Should we be worried about the proposed Silvertown Tunnel? Having cycled to work from East London to Woolwich from 2012 to 2014, this part of the world already faces illegally poor air quality, congested and dangerous roads, and a scar in the face of the A2 motorway cut through Kidbrooke. The unwelcome news that my employer is moving to North Greenwich next year both reminded me of this issue and posed a more immediate concern: how do I get to work?
TfL are pushing to build another road crossing beside the Blackwall Tunnel. Their latest consultation response came out earlier this year. There are many, many things which make little sense, but I wanted to start with one which will directly affect me: their attitude towards people on foot and on bikes.
Improving cycling and walking links
At a number of points in the consultation response, TfL responded to requests for better links for people on bikes or on foot. Each time, they followed the same formula:
We explained in our consultation materials that even with dedicated provision for pedestrians and cyclists (which would be necessary for their safety) the Silvertown Tunnel would not be an attractive place to walk or cycle through, and it was in recognition of this that in 2012 we introduced the Emirates Air Line cable car.
As set out in the Mayor’s Transport Strategy, the Emirates Air Line cable car was introduced to provide a convenient crossing for pedestrians and cyclists between the Greenwich Peninsula and the Royal Docks.
In reality, few cyclists and an extremely small number of pedestrians would be likely to use a facility within the tunnel given that it would be quicker to cross the river via the Emirates Air Line, which provides connections to key areas on each side of there river.
The implicit claim then, is that, for pedestrians and people on bikes, the Dangleway is “attractive” (quotation 1), “convenient” (quotation 2), “quick(er)” (quotation 3).
As someone unlucky enough to have to work in North Greenwich from next year, and living in East London, here is my Dangleway Level Of Service assessment:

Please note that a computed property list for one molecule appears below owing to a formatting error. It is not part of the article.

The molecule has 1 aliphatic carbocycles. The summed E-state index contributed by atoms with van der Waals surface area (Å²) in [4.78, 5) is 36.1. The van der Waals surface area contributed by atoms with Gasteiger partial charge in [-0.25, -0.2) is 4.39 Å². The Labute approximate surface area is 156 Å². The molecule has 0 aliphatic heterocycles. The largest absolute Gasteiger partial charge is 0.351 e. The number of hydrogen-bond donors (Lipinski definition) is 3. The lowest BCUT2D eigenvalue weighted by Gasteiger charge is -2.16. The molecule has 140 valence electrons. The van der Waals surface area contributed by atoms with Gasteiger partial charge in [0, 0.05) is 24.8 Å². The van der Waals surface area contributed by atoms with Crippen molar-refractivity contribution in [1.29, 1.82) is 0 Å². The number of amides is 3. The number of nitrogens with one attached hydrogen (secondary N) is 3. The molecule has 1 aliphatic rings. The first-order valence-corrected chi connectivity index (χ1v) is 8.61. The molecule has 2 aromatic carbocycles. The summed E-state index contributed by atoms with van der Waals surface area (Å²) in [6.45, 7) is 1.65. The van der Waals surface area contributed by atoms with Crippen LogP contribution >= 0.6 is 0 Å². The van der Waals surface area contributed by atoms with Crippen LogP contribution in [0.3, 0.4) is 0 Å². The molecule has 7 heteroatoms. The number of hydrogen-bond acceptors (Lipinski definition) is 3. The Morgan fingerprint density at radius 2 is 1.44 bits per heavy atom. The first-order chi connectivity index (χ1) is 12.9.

Attractive cycling and pedestrian links generally don’t charge you for the privilege of using them. Or at least, they aren’t substantially more expensive than the alternatives.
If I caught the Dangleway to work with my bike each day, it would cost me £3.40 in either direction; £6.80 return. Paying £6.80 for a journey, when one of the attractions of cycling is it is practically free is hardly attractive.
Indeed, almost any other way of getting to work would be cheaper: it would cost me £1.70 each way to use the Overground and tube. Or, at present, no fee at all to drive.
While there is a discount for regular ‘commuters’ on the Dangleway, it is equal to the cost of getting to my new workplace by Overground and tube. And since I have the choice, there is no chance I will visit the North Greenwich offices five days a week, which is what’s needed to gain this discount.
Attractive cycling and pedestrian links also don’t wobble: as someone who’s afraid of heights, I don’t find adding a terrifying Dangleway ride to my scary enough cycle particularly attractive.
The Dangleway opens at 7am and is closed by 9pm in winter. At my last job (in Woolwich), I had to be at work by 7.25, so getting their with my bike via the Dangleway would have been impossible. Sometimes I have to work late; sometimes I like to join colleagues for a drink after work: a convenient crossing would cater for such circumstnaces by being open 24 hours a day.
A convenient transport link still works when it’s windy, too.
Indeed there are few journeys in central London which are 2 1/2 times faster by car than by bike. Yet TfL’s priority is to make it easier to drive across the river here, not to cycle or walk.
If TfL intended to create an attractive, convenient and quick crossing for people on bikes and on foot, they failed: the Dangleway had four regular commuters in 2013 and none in 2014. An attractive, convenient and quick link for pedestrians and cyclists would be free, open 24 hours a day, and no slower than its neighbouring tube journeys.
What TfL have created in the Dangleway is a tourist attraction, and one that doesn’t even break even. I don’t mind (although I struggle to see how this fulfils TfL’s mandate); I do object to TfL doing nothing to improve crossings for people on foot and cycling, proposing to spend £750 million on an additional link for drivers and then using this joke of a crossing to pretend that they have done anything for sustainable travel.
In Central London, TfL are finally building for the future, with the East-West and North-South Cycle Superhighways making it possible for ordinary people to consider cycling to work and play and a sensible reallocation of road space towards healthy and sustainable forms of transport a reality. Meanwhile in East London, they are planning for the past, for a world in which everyone drives, and every driver’s desire to go wherever they like quickly must be accommodated, while cyclists and pedestrians can be fobbed off with a crossing which is inconvenient, unattractive and expensive.
Two factors in mitigation
- TfL have given Sustrans £200,000 to sketch out plans for a new walking and cycling link from Rotherhithe to Canary Wharf: something far cheaper, and far more sustainable. It won’t get me to work, but it looks like they are finally considering sustainable transport links.
- Silvertown Tunnel makes no sense, on almost any rational grounds. I’ll write more about them in future, but a close examination of the business, traffic and air pollution cases for the tunnel should make it possible to prevent it being built.